It’s usually difficult to find a parking spot on Kings Highway, and in the fall, it will also be more expensive once you land one, city officials announced last week.
That’s because of a new experimental program hatched by the city’s Department of Transportation (DOT) that would make parking meter rates double during peak traffic periods.
The program will include Kings Highway and a portion of Greenwich Village in Manhattan.
DOT Commissioner Janette Sadik-Khan told The New York Times that the goal of the program is to increase the turnover rate in curbside parking spaces, helping drivers spend less time circling in search of a spot.
“We’ve picked corridors that have a lot of congestion and a lot of cruising,” she said.
Meter rates along Kings Highway charge 25 cents for 20 minutes to 30 minutes, depending on the location.
Sadik-Khan said meter rates could be raised to 25 cents for 10 minutes, most likely during midday or the afternoon.
The program will begin in October and span six months. If it is successful, the project could be expanded to other parts of the city, the commissioner said.
The agency has not yet announced how many blocks along Kings Highway will be included in the program.
State Senator Carl Kruger blasted the pilot program, calling it “another attack on the middle class.”
In a letter to Sadik-Khan, Kruger urged the city to abandon the “poorly conceived experiment that will signal the death knell for businesses that are working valiantly to stay afloat.”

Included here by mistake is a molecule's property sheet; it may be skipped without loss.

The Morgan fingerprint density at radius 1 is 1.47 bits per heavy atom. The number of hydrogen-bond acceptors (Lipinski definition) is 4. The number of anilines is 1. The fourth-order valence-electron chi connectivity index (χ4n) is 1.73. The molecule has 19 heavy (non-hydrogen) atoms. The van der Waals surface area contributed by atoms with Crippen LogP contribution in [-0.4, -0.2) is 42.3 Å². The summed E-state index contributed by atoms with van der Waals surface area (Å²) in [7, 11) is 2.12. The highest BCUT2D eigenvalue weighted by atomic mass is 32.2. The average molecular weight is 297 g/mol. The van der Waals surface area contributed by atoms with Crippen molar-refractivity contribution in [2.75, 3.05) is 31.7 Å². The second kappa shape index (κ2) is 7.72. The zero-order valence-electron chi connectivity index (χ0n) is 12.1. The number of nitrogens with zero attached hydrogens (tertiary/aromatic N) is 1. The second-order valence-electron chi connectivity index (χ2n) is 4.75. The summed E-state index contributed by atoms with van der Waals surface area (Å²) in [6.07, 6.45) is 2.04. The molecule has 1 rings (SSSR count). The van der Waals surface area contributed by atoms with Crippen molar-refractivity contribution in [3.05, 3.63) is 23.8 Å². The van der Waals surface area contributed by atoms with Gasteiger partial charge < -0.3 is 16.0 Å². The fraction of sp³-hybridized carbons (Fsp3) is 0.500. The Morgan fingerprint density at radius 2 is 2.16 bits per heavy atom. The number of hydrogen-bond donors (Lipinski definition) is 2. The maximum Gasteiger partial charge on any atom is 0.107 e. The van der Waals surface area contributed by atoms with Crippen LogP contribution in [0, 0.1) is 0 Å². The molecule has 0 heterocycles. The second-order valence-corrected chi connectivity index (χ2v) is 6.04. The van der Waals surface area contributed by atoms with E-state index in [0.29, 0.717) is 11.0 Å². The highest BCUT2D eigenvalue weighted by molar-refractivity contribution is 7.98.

He said the city is trying to penalize shoppers, “who are the backbone of our economy.”
“All this means is that people will go elsewhere to shop,” the state lawmaker said.
Ted Timbers, a DOT spokesperson, emphasized that the Kings Highway portion of the plan is not yet finalized. “We are still meeting with the community,” he said. “We are trying to gain their support.”
He said the plan seeks to “benefit business and those who need the parking spaces.”
Phil Nuzzo, the executive director of the Kings Highway Business Improvement District (BID) said his board of directors is awaiting a formal presentation by DOT officials on the pilot program.
“We haven’t heard anything other than a preliminary report,” he said.
Theresa Scavo, the chair of Community Board 15, said she is willing to give the program a chance.
“Why not give them the opportunity to alleviate the problem?” she said. “It is simple to say, ‘this is not good.’”
She said parking woes and congestion along Kings Highway are well known, including legion of double parked cars, and drivers indiscriminately parking in bus stops.
“A problem exists. There is not an individual that will turn around and say that a problem doesn’t exist,” she said. “And it’s something that is getting worse and worse.”
In the spring, Scavo attended a meeting about the pilot program at the office of Joseph Palmieri, DOT’s Brooklyn commissioner.
She said when she left the meeting, officials there said that “nothing is written in stone,” meaning that if the program is ineffective, it can be scrapped.
“I feel we have nothing to lose—but if it turns out to be a bomb, in three months we can put up such a stink that they will remove it,” Scavo said.
Mohammod Salem, the owner of Kings Highway mainstay Adelman’s Kosher Deli, predicted the pilot program will do little to solve the area’s traffic problems.
“There is nowhere to park anyway,” he said. It’s not going to effect business.”
He said people who live in the neighborhood use the commercial strip as their own personal parking lot.
“It doesn’t make a difference, either good or bad,” Salem said.
©2008 Community News Group
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